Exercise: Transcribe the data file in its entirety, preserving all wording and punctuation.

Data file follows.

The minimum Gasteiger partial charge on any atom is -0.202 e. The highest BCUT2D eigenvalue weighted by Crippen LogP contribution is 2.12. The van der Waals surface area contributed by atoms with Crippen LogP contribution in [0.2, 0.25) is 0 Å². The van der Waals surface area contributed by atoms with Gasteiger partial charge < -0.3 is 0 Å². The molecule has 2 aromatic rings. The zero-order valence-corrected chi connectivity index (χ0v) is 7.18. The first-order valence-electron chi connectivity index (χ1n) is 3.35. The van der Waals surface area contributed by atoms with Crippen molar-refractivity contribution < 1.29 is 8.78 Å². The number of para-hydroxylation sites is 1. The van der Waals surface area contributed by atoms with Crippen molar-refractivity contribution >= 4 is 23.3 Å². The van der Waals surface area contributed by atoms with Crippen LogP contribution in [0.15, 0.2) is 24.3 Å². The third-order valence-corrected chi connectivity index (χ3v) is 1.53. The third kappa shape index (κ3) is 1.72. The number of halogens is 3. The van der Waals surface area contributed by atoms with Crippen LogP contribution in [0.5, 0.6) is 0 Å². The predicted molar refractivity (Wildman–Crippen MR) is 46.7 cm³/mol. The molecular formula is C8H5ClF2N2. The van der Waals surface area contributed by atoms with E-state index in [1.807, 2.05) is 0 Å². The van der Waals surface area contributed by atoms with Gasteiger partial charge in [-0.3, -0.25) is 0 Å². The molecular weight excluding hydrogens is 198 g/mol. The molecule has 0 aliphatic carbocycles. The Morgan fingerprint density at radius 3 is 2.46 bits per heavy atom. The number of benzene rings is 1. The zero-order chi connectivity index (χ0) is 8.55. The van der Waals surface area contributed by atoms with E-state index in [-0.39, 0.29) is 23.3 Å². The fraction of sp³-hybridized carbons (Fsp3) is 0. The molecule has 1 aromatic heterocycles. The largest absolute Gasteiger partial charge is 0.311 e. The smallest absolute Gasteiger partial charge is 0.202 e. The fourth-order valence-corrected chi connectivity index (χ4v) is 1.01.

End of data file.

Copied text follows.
The minimum Gasteiger partial charge on any atom is -0.202 e. The highest BCUT2D eigenvalue weighted by Crippen LogP contribution is 2.12. The van der Waals surface area contributed by atoms with Crippen LogP contribution in [0.2, 0.25) is 0 Å². The van der Waals surface area contributed by atoms with Gasteiger partial charge < -0.3 is 0 Å². The molecule has 2 aromatic rings. The zero-order valence-corrected chi connectivity index (χ0v) is 7.18. The first-order valence-electron chi connectivity index (χ1n) is 3.35. The van der Waals surface area contributed by atoms with Crippen molar-refractivity contribution < 1.29 is 8.78 Å². The number of para-hydroxylation sites is 1. The van der Waals surface area contributed by atoms with Crippen molar-refractivity contribution >= 4 is 23.3 Å². The van der Waals surface area contributed by atoms with Crippen LogP contribution in [0.15, 0.2) is 24.3 Å². The third-order valence-corrected chi connectivity index (χ3v) is 1.53. The third kappa shape index (κ3) is 1.72. The number of halogens is 3. The van der Waals surface area contributed by atoms with Crippen LogP contribution in [0.5, 0.6) is 0 Å². The predicted molar refractivity (Wildman–Crippen MR) is 46.7 cm³/mol. The molecular formula is C8H5ClF2N2. The van der Waals surface area contributed by atoms with E-state index in [1.807, 2.05) is 0 Å². The van der Waals surface area contributed by atoms with Gasteiger partial charge in [-0.3, -0.25) is 0 Å². The molecular weight excluding hydrogens is 198 g/mol. The molecule has 0 aliphatic carbocycles. The Morgan fingerprint density at radius 3 is 2.46 bits per heavy atom. The number of benzene rings is 1. The zero-order chi connectivity index (χ0) is 8.55. The van der Waals surface area contributed by atoms with E-state index in [-0.39, 0.29) is 23.3 Å². The fraction of sp³-hybridized carbons (Fsp3) is 0. The molecule has 1 aromatic heterocycles. The largest absolute Gasteiger partial charge is 0.311 e. The smallest absolute Gasteiger partial charge is 0.202 e. The fourth-order valence-corrected chi connectivity index (χ4v) is 1.01.